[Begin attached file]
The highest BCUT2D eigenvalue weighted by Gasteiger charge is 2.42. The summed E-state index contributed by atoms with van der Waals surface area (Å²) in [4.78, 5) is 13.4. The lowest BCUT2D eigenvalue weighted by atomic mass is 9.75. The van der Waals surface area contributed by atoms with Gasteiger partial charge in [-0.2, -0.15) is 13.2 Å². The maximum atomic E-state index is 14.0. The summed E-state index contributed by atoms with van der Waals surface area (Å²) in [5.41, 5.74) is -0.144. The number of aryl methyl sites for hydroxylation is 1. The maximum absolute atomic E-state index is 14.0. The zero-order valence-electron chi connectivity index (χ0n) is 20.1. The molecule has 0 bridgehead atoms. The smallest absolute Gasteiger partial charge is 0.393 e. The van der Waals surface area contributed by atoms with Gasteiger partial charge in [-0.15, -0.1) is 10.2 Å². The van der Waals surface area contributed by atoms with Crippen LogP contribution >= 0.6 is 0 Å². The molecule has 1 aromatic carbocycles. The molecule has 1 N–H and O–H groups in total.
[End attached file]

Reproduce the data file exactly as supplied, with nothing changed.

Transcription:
The highest BCUT2D eigenvalue weighted by Gasteiger charge is 2.42. The summed E-state index contributed by atoms with van der Waals surface area (Å²) in [4.78, 5) is 13.4. The lowest BCUT2D eigenvalue weighted by atomic mass is 9.75. The van der Waals surface area contributed by atoms with Gasteiger partial charge in [-0.2, -0.15) is 13.2 Å². The maximum atomic E-state index is 14.0. The summed E-state index contributed by atoms with van der Waals surface area (Å²) in [5.41, 5.74) is -0.144. The number of aryl methyl sites for hydroxylation is 1. The maximum absolute atomic E-state index is 14.0. The zero-order valence-electron chi connectivity index (χ0n) is 20.1. The molecule has 0 bridgehead atoms. The smallest absolute Gasteiger partial charge is 0.393 e. The van der Waals surface area contributed by atoms with Gasteiger partial charge in [-0.15, -0.1) is 10.2 Å². The van der Waals surface area contributed by atoms with Crippen LogP contribution >= 0.6 is 0 Å². The molecule has 1 aromatic carbocycles. The molecule has 1 N–H and O–H groups in total.